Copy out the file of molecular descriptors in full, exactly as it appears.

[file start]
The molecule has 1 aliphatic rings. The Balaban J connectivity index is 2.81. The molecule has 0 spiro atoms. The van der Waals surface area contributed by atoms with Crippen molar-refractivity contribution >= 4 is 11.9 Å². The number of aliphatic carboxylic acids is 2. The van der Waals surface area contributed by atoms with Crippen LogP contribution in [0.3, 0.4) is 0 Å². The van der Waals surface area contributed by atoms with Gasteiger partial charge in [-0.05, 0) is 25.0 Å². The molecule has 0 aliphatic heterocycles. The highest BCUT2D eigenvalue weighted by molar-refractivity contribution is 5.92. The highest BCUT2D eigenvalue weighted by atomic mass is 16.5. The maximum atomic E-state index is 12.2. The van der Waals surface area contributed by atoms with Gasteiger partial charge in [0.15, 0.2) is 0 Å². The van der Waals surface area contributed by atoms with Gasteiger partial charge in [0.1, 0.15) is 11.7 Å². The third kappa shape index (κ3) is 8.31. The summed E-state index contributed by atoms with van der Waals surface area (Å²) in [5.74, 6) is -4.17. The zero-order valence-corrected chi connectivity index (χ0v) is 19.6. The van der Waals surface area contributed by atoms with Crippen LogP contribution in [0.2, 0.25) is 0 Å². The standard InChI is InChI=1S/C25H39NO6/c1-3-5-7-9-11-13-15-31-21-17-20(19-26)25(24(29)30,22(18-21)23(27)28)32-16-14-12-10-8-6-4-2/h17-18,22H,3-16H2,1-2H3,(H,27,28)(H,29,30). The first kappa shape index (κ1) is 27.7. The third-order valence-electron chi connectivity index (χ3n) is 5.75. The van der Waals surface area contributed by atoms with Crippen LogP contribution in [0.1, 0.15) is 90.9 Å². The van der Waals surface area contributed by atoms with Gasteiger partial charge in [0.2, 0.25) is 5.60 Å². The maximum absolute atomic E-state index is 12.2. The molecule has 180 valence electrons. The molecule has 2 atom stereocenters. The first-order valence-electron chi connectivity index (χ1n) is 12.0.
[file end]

The molecule has 1 aliphatic rings. The Balaban J connectivity index is 2.81. The molecule has 0 spiro atoms. The van der Waals surface area contributed by atoms with Crippen molar-refractivity contribution >= 4 is 11.9 Å². The number of aliphatic carboxylic acids is 2. The van der Waals surface area contributed by atoms with Crippen LogP contribution in [0.3, 0.4) is 0 Å². The van der Waals surface area contributed by atoms with Gasteiger partial charge in [-0.05, 0) is 25.0 Å². The molecule has 0 aliphatic heterocycles. The highest BCUT2D eigenvalue weighted by molar-refractivity contribution is 5.92. The highest BCUT2D eigenvalue weighted by atomic mass is 16.5. The maximum atomic E-state index is 12.2. The van der Waals surface area contributed by atoms with Gasteiger partial charge in [0.15, 0.2) is 0 Å². The van der Waals surface area contributed by atoms with Gasteiger partial charge in [0.1, 0.15) is 11.7 Å². The third kappa shape index (κ3) is 8.31. The summed E-state index contributed by atoms with van der Waals surface area (Å²) in [5.74, 6) is -4.17. The zero-order valence-corrected chi connectivity index (χ0v) is 19.6. The van der Waals surface area contributed by atoms with Crippen LogP contribution in [0.2, 0.25) is 0 Å². The standard InChI is InChI=1S/C25H39NO6/c1-3-5-7-9-11-13-15-31-21-17-20(19-26)25(24(29)30,22(18-21)23(27)28)32-16-14-12-10-8-6-4-2/h17-18,22H,3-16H2,1-2H3,(H,27,28)(H,29,30). The first kappa shape index (κ1) is 27.7. The third-order valence-electron chi connectivity index (χ3n) is 5.75. The van der Waals surface area contributed by atoms with Crippen LogP contribution in [0.1, 0.15) is 90.9 Å². The van der Waals surface area contributed by atoms with Gasteiger partial charge in [0.2, 0.25) is 5.60 Å². The maximum absolute atomic E-state index is 12.2. The molecule has 180 valence electrons. The molecule has 2 atom stereocenters. The first-order valence-electron chi connectivity index (χ1n) is 12.0.